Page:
app

Screenshot of the Patrum app. Image via RNS/iTunes

The free English-language Patrum app showcases a selection of works at the Vatican Museums, featuring everything from an Etruscan tomb to 13th-century Chinese scrolls. The brief descriptions are accompanied by other articles detailing daily life at the Vatican Museums. App users are invited to join the conversation through the comment and chat sections.

Art lovers can also tailor their own profiles by picking out their favorite works, allowing them to receive specific updates and chat with others who express interest in the same pieces. While there are other apps that serve as virtual tour guides to Vatican treasures, that is not Patrum’s intent — its layout does not correspond to the museums’ vast network of corridors.

Photo via LDprod / Shutterstock.com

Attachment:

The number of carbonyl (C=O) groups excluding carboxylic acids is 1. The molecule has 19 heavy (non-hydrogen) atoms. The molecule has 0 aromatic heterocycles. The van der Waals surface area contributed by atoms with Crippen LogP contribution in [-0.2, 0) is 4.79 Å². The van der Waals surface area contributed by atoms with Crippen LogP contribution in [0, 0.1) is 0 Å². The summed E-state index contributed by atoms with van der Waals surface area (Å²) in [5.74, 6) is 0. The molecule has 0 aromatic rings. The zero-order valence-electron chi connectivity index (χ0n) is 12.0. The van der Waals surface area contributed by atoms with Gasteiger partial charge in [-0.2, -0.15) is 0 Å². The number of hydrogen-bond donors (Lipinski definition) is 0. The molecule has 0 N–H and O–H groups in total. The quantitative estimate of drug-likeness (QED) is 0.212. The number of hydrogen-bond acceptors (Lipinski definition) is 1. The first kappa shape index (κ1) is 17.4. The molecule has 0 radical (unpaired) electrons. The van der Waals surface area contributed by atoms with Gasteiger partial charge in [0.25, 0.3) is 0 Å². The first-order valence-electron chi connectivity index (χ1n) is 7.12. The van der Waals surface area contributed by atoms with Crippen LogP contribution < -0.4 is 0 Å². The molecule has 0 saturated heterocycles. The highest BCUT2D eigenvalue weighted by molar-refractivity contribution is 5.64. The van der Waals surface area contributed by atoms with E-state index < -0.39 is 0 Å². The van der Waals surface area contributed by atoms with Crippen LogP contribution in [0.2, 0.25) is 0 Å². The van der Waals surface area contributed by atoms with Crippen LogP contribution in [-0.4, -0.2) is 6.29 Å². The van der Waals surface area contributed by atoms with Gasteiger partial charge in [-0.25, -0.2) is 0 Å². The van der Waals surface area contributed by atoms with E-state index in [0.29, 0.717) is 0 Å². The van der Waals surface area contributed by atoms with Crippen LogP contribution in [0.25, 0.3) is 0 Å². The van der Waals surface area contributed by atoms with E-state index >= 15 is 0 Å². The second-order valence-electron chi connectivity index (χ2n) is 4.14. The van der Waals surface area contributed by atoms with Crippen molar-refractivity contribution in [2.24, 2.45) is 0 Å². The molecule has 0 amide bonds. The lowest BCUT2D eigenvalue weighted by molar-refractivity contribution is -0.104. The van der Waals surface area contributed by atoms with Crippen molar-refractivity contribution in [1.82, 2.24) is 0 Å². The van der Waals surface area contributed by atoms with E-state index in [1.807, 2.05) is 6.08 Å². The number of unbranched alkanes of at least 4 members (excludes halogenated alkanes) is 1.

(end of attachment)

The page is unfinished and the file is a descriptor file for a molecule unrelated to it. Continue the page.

Photo via LDprod / Shutterstock.com

As long as people have been praying, they have also been asking for prayer from one another. In the Bible, the New Testament is full of requests from Paul and others to pray for them; contemporary places of worship often offer time in their services to pray for the specific needs of their parishioners.

A new app called Instapray makes sense as a digital heir to that tradition.

Joshua Witchger 10-12-2011

Ben & Jerry's "rejected" flavors. A Gawker map of the "1 percent." Bjork releases album as an app. One Dress for One Year - an act of civil disobedience? Gasoline for charity? Chris Matthews takes on the Southern Baptist minister who calls Mormonism a "cult." And the catechism cataclysm.

Subscribe